Injection molding is a method of melting plastic material and injecting it into a cavity to form a certain shape. Once the melted plastic enters the mold, it is cooled and formed into a certain shape. The obtained shape is often the finished product and does not require further processing before installation or use as the final product. Many details, such as protrusions, ribs, and threads, can be formed in a single injection molding operation.
an injection device for melting plastic and injecting it into the mold, and a clamping device for closing the mold under injection pressure.
The function of the clamping device is:
1. Close the mold under injection pressure;
2. Extract the product from the injection device, melt it before injecting it into the mold, and then control the pressure and speed to inject the melt into the mold.
Currently, there are two designs of injection devices used for TPO thermoplastic: a screw-type pre-plasticizer or two-stage device, and a reciprocating screw. The screw-type pre-plasticizer uses a pre-plasticizing screw to inject molten plastic into the injection rod.
The advantages of screw pre-plasticizer are constant melt quality, high pressure and speed, and injection volume control. These advantages are required for transparent, thin-walled products and high production rates. Its disadvantages include uneven residence time, higher equipment costs, and maintenance and repair costs.
The commonly used reciprocating screw injection device does not require a plunger to melt and inject the plastic.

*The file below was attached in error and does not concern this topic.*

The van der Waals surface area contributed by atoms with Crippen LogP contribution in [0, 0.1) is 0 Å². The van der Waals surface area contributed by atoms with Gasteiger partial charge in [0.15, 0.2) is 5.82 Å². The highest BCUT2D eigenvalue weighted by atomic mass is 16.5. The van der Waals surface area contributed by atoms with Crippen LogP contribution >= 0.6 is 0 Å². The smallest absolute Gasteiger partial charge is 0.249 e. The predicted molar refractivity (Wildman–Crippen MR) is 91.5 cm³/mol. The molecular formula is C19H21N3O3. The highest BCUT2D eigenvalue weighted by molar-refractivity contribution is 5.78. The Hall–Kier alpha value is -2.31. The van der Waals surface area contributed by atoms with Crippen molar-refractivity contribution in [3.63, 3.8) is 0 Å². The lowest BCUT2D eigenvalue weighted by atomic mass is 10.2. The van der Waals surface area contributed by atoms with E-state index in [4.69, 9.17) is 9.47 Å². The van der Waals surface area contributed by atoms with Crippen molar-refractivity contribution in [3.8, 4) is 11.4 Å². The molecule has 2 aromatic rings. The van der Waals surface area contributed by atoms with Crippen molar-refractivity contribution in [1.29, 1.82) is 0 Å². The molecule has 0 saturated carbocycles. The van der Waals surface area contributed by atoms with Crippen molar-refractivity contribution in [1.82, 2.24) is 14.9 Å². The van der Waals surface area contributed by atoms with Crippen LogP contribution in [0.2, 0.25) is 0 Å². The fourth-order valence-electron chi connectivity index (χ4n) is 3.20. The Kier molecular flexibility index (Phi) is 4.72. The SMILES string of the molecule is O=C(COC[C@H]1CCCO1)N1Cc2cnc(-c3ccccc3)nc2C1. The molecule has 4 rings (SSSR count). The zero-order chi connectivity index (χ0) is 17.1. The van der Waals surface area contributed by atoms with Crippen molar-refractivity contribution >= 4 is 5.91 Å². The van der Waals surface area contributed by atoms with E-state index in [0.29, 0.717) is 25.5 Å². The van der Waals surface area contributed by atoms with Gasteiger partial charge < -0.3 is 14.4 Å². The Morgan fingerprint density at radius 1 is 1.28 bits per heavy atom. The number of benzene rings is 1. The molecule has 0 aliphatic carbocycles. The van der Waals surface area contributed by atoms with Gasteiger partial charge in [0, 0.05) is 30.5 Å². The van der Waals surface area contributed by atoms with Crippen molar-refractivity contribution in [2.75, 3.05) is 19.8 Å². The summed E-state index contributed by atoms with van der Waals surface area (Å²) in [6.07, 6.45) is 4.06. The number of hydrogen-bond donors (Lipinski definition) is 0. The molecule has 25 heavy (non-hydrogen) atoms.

Extrusion blow molding is a method of manufacturing hollow thermoplastic components. Well-known blow molding objects include bottles, barrels, cans, boxes, and containers for packaging food, drinks, cosmetics, medicines, and daily necessities. Large blow-molded containers are usually used for packaging chemical products, lubricants, and bulk materials. Other blow-molded products include balls, corrugated tubes, and toys.
For the automotive manufacturing industry, blow-molded fuel tanks, car shock absorbers, seat backs, center brackets, and armrest and headrest covers are all blow-molded. For the machinery and furniture manufacturing industries, blow-molded parts include housings, door frames, brackets, ceramic jars, or open-faced boxes.
The common blow molding and extrusion materials are high-density polyethylene, and most milk bottles are made of this polymer. Other polyolefins are also commonly processed by blow molding.
According to their uses, polystyrene polymer, polyvinyl chloride, polyester, polyurethane, polycarbonate, and other thermoplastic plastics can also be blow-molded.
Engineering plastics are widely accepted in the automotive industry. Material selection is based on mechanical strength, weather resistance, electrical